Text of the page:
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And from his presence hid themselves among
The thickest trees, both man and wife, till God
Approaching, thus to Adam call'd aloud.
Where art thou Adam, wont with joy to meet
My coming seen far off? I miss thee here,
Not pleas'd, thus entertain'd with solitude, 105
Where obvious duty' ere while appear'd unsought:
Or come I less conspicuous, or what change
Absents thee, or what chance detains ? Come forth.
He came, and with him Eve, more loath, though

first
To offend, discount'nanc'd both, and discompos’d;
Love was not in their looks, either to God
Or to each other, but apparent guilt,
And shame, and perturbation, and despair,
Anger, and obstinacy', and hate, and guile.
Whence Adam faltring long, thus answer'd brief.
I heard thee in the gard'n, and of thy voice
Afraid, being naked, hid myself. To whom

The

III

114

102.

to Adam call'd aloud. and inlarges upon the divine histoWhere art thou Adam?] Gen. rian. III. 9. And the Lord God called unto 116. I beard thee in the gard', Adam, and said unto him, Where and of thy voice art thou? It is curious to ob.. Afraid, being naked, hid myself. ] serve how the poet paraphrases Gen. III, 10. And be faid, I beard

thy

120

125

The gracious judge without revile reply'd.,
My voice thou oft haft heard, and hast not fear’d,
But still rejoic'd; how is it now become
So dreadful to thee? that thou'art naked, who
Hath told thee? haft thou eaten of the tree,
Whereof I gave thee charge thou shouldst not eat?

To whom thus Adam sore beset reply'd.
O Heav'n! in evil strait this day I stand
Before my judge, either to undergo
Myself the total crime, or to accuse
My other self, the partner

of
my

life;
Whose failing, while her faith to me remains,
I should conceal, and not expose to blame 130
By my complaint; but strict necessity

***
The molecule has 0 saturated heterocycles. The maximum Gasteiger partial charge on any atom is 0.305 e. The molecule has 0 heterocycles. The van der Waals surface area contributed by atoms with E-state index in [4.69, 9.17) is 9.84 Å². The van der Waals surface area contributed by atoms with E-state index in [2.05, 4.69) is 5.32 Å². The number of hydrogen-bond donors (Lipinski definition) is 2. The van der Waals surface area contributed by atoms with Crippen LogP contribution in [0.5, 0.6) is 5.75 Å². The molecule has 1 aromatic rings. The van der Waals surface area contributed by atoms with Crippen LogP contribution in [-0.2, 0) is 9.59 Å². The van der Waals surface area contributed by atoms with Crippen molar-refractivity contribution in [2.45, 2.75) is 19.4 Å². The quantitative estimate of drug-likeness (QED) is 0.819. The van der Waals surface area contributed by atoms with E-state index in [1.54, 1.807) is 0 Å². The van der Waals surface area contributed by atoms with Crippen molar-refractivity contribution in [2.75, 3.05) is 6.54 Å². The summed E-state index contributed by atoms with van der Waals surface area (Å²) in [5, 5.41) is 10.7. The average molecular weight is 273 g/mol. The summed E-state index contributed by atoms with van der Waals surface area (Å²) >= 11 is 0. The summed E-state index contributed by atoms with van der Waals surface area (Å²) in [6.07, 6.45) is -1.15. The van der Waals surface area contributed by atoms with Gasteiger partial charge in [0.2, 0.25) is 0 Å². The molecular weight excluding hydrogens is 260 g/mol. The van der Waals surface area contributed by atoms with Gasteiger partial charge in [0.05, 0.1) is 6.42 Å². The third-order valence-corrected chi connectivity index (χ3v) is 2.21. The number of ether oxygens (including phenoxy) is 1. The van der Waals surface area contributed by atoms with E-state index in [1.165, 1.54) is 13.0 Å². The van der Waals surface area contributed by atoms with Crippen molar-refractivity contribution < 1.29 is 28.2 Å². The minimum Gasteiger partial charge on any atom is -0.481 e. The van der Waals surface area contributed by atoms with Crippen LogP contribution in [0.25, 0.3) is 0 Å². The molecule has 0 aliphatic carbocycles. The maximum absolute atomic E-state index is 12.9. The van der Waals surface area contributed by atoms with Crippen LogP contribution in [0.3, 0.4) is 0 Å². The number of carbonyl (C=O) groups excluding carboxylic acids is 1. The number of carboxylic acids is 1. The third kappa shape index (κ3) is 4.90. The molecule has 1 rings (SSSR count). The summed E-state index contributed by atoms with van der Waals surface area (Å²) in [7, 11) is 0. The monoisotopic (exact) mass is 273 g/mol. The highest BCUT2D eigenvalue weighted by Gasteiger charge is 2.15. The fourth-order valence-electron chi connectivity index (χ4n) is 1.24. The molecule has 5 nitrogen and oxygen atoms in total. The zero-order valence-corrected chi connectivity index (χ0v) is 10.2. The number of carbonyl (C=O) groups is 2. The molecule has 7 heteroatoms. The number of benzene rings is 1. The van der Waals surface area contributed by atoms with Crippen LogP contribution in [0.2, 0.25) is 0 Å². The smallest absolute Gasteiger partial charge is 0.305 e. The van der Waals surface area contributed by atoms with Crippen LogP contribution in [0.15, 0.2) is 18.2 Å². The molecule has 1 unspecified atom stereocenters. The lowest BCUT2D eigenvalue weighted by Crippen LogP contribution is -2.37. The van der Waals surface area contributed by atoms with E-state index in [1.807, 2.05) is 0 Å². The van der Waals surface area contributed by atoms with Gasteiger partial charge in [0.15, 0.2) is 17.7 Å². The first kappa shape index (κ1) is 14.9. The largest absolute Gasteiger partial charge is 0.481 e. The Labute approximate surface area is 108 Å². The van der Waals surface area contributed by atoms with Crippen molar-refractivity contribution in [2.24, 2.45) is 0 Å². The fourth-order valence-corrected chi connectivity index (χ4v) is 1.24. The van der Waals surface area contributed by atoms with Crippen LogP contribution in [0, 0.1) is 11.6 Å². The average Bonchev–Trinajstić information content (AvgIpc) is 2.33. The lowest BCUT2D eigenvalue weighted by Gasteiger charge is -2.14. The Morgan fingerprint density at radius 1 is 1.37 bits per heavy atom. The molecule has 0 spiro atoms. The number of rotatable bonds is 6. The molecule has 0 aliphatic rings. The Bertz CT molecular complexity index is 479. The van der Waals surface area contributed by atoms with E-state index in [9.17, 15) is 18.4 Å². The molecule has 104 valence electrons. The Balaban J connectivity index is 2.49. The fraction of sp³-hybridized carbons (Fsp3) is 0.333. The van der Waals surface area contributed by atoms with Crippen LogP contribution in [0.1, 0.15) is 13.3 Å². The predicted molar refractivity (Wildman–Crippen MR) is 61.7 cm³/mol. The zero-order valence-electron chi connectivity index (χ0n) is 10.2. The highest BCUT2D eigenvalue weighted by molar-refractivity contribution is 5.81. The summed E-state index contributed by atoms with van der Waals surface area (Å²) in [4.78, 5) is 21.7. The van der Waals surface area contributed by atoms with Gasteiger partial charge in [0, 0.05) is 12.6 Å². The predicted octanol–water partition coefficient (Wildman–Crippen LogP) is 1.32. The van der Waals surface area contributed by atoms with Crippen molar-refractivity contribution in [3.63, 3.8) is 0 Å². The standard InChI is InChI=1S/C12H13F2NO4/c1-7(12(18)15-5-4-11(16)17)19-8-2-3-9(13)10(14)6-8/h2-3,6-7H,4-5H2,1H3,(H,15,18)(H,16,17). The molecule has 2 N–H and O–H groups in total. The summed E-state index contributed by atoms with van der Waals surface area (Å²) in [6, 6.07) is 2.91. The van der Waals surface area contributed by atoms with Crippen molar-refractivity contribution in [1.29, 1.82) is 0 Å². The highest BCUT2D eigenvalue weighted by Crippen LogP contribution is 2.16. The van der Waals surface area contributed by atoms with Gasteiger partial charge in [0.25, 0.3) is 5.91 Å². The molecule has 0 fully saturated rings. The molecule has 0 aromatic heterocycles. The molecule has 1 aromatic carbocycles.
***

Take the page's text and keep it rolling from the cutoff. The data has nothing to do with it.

Subdues

me,

and calamitous constraint, Left on my head both sin and punishment, However insupportable, be all

134 Devolv’d; though should I hold my peace, yet thou Wouldst easily detect what I conceal.

This

thy voice in the garden, and I was Whereof I gave thee charge thou afraid, because I was naked; and I fpoulds not eat?] Gen. III. 11. bid myself

And he said, Who told thee that thou 121. — that thou' art naked, who was naked? haft thou eaten of the Hath told thee? haft thou eaten of tree, whereof I commanded thee that

thou shouldst not eat ?

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the tree,

137. This

This Woman, whom thou mad'st to be my help,
And gav'st me as thy perfect gift, so good,
So fit, so acceptable, so divine,
That from her hand I could suspect no ill, 140
And what she did, whatever in itself,
Her doing seem'd to justify the deed;
She

gave me of the tree, and I did eat.
To whom the sovran Presence thus reply'd.
Was she thy God, that her thou didst obey

145 Before his voice, or was she made thy guide, Superior, or but equal, that to her Thou didst resign thy manhood, and the place Wherein God set thee' above her made of thee, And for thee, whose perfection far excell'd 150 Hers in all real dignity? Adorn'd

She

137. This Woman, whom thou fame strain as he had done before to, mad's to be my

help, the Angel VIII. 549: And gav'A me as thy perfect gift what she wills to do or say) She gave me of the tree, and I Seems wiseft Egc.

did eat.] Gen. III. 12. And And his unwillingness to accuse his the Man faia, The Woman, whom wife, and yet the necessity of his

gavest 10 be with me, she gave doing it, are finely imagin'd. me of the tree, and I did eat. We

151.

Adorn'd see that he still preserves all that is Sbe was indeed, ard lovely to attra& Scripture, though he intermixes Thy love, not thy subje&tion ;) The other things which were likely fame sort of sentiment as the Angel enough to have been said and done. had inculcated VIII. 568. Adam (peaks of Eve much in the -fair no doubt, and worthy well